Experts Recommend Creation of Effective Mechanism to Guarantee Democratic Sustainability in Latin America and the Caribbean

September 27, 2018

Latin America continues to lack an effective overall mechanism that will guarantee the sustainability of democracy, an element that constitutes a challenge to the region that it must overcome in the short-term.

This was the conclusion reached by participants in the fifth panel scheduled during the Global Forum for Latin America and the Caribbean, a special event that is being held in New York City with the support of the Global Foundation for Democracy and
Development (GFDD); its sister institution in the Dominican  Republic, the Fundación Global Democracia y Desarrollo (Funglode); Idea Internacional, the Latin American Studies Institute/Columbia University, and the CEPAL. Various former presidents and experts from various countries and institutions are also participating in the Forum.

Panel moderator Massimo Tammasoli, executive
from the International Institute for Democracy and Electoral Assistance (IDEA Internacional), stated that the legal framework constitutes a valuable instrument for the democratic sustainability of all regions of the world.

At the same time, panel member Luis Almagro, Secretary General of the Organization of American States (OAS), said that the organization’s Democratic Charter is the true Constitution of the Americas, and instrument that establishes the guidelines of how the system should work in the continent.

Almagro indicated that all nations in the hemisphere must feel equally protected with the
effective application of the OAS Democratic Charter, which respects the rules of the game and implements policies that will further strengthen the democratic processes.

According to Almagro, the OAS Democratic Charter establishes the fundamental elements of democracy including the multi-party system, freedom of expression, respect for human rights and the optimum capacity of the democratic institutions.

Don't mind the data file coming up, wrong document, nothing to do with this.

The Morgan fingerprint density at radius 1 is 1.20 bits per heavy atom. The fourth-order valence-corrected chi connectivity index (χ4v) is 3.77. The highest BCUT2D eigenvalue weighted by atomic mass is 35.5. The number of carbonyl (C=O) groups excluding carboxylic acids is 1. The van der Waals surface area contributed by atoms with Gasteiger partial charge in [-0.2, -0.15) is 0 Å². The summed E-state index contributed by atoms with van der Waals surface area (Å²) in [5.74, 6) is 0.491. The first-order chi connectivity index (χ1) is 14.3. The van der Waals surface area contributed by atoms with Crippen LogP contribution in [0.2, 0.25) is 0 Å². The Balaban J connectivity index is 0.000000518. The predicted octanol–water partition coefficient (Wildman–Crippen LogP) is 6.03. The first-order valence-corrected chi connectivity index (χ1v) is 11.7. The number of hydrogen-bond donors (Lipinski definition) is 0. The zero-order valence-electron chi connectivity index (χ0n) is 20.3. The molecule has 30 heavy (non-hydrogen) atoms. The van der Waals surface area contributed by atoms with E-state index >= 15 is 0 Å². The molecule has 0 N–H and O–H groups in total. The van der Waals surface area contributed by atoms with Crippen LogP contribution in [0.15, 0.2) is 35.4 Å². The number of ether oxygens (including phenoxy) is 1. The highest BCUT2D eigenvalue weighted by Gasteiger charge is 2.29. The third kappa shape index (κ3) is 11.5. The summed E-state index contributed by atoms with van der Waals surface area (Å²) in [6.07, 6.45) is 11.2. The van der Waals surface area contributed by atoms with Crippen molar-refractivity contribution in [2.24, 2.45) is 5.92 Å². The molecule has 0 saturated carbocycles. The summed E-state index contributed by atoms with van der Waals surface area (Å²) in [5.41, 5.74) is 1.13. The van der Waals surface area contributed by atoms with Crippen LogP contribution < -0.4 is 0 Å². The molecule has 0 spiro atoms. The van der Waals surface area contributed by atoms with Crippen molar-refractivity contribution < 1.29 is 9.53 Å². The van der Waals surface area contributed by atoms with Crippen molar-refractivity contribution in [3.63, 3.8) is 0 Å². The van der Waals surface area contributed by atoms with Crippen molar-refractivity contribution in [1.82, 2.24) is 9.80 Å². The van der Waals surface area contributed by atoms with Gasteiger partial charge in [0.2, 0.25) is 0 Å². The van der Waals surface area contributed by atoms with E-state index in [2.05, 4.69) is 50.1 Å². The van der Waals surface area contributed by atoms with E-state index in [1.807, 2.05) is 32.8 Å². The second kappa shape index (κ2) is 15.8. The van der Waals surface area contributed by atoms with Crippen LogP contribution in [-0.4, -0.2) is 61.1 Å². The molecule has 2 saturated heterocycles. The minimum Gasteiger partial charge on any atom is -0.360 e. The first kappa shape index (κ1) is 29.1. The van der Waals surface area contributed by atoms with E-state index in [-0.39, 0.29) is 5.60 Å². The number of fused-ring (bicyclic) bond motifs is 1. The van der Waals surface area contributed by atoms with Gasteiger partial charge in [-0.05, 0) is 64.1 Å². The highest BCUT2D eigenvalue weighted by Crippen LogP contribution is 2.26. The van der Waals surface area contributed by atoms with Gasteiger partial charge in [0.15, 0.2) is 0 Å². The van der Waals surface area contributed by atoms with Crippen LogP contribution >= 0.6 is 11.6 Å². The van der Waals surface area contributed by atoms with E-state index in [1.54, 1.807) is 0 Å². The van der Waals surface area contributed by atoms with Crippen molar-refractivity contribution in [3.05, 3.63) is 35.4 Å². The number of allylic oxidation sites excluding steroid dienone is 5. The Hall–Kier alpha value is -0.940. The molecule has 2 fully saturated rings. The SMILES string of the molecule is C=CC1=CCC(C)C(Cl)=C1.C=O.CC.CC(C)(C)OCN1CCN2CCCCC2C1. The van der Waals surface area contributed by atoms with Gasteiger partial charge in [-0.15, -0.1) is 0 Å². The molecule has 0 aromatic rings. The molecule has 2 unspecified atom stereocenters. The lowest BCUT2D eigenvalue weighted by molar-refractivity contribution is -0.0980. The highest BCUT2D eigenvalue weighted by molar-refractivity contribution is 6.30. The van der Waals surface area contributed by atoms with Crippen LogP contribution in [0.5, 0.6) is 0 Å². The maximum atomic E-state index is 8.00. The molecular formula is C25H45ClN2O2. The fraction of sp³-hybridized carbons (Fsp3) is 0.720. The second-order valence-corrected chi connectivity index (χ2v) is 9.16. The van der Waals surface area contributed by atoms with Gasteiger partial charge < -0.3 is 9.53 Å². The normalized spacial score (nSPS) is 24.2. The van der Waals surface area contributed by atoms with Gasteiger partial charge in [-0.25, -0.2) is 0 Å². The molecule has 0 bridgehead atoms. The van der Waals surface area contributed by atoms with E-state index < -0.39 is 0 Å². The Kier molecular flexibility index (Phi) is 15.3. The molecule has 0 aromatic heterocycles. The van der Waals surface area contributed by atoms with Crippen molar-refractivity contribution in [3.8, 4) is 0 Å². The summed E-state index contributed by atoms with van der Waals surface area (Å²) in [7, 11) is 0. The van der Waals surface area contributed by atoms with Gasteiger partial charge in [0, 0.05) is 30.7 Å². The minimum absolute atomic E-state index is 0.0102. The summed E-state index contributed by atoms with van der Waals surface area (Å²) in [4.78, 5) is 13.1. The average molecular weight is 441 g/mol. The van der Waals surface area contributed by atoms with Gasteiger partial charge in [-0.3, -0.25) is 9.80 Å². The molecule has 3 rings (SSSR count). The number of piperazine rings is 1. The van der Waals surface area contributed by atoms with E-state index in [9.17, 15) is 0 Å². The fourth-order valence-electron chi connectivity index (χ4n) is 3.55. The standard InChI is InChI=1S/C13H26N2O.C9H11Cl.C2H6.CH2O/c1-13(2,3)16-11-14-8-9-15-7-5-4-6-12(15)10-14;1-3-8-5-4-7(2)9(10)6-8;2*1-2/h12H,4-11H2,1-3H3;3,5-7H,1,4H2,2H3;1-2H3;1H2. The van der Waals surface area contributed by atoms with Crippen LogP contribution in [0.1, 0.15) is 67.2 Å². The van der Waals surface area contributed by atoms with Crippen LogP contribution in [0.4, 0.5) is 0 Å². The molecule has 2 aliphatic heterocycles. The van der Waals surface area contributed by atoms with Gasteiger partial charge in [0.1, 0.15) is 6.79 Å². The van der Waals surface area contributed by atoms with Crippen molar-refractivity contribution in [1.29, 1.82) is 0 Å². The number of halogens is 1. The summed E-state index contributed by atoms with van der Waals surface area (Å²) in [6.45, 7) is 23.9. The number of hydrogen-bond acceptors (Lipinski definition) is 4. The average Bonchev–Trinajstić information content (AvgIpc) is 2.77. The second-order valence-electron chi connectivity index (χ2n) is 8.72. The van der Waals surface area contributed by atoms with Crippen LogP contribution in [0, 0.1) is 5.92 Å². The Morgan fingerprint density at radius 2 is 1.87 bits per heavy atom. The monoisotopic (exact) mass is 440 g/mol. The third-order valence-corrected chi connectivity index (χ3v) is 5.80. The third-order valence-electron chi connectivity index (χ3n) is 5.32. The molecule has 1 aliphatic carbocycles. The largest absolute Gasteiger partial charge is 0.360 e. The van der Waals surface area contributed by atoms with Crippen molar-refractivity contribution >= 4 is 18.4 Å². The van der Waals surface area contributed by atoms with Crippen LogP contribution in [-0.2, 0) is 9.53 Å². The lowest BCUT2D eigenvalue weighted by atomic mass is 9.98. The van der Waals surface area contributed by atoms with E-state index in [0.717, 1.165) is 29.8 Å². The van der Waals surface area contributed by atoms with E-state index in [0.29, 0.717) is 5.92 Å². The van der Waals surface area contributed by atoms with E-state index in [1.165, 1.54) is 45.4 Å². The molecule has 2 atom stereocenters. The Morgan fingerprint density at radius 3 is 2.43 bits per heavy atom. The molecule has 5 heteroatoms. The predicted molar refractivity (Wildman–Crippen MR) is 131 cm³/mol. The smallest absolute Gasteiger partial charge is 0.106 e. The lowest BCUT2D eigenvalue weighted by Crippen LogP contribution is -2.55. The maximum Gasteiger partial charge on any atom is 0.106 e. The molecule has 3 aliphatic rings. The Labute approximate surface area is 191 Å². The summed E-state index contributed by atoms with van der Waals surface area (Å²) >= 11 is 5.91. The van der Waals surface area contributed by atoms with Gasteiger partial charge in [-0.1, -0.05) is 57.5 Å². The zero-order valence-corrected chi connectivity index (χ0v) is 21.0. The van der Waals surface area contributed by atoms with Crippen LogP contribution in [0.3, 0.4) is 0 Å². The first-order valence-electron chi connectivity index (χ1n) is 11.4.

“These are essential elements that we
have to defend democracy,” said Almagro.  He also highlighted that the OAS comes into action when a particular State does not have the capacity to guarantee the preservation of democracy on its own.

“The value of the International and Regional Democratic Instruments to Guarantee Sustainable Democracies” was the panel’s central theme.  Aside from Tammasoli and Almagro, other participants included Yves Leterme, Secretary
General of IDEA Internacional; Christopher Sabatini, Columbia University; and Thomas Garrett, Secretary General of the global intergovernmental coalition Community of Democracies.

In his intervention, Yves Leterme stated that the Universal Declaration of Human Rights plays an important global framework that contributes to the sustainability of democracies, and explained that the majority of the United Nations member countries are committed to the application of the
abovementioned mechanism.

At the same time, Thomas Garrett expressed his belief that the necessary mechanisms should be created so that the Latin American and Caribbean regions can successfully face the challenges that must be overcome to preserve democracy.

Panelist Christopher Sabatini maintained that recent experiences reflect a drop in the levels of trust in the region’s electoral systems, elements that require a rapid response to the
system’s key players.

Panel participants coincided in highlighting the importance that the regional nations play in the introduction of best practices in the management of democratic institutions.

The Global Forum for Latin America and the Caribbean continues with its ongoing agenda, which includes a high-level panel with former Presidents Leonel Fernández, of the Dominican Republic; Vinicio Cerezo, from Guatemala and Carlos Mesa, from
Bolivia.  Also, Isabel  de Saint Malo de Alvarado, Vice President of Panama and Jorge Castañeda, former Mexican Foreign Minister.

The panel, number six on the Forum’s agenda, was moderated by Daniel Zovatto, IDEA International’s Regional Director for Latin America and the Caribbean.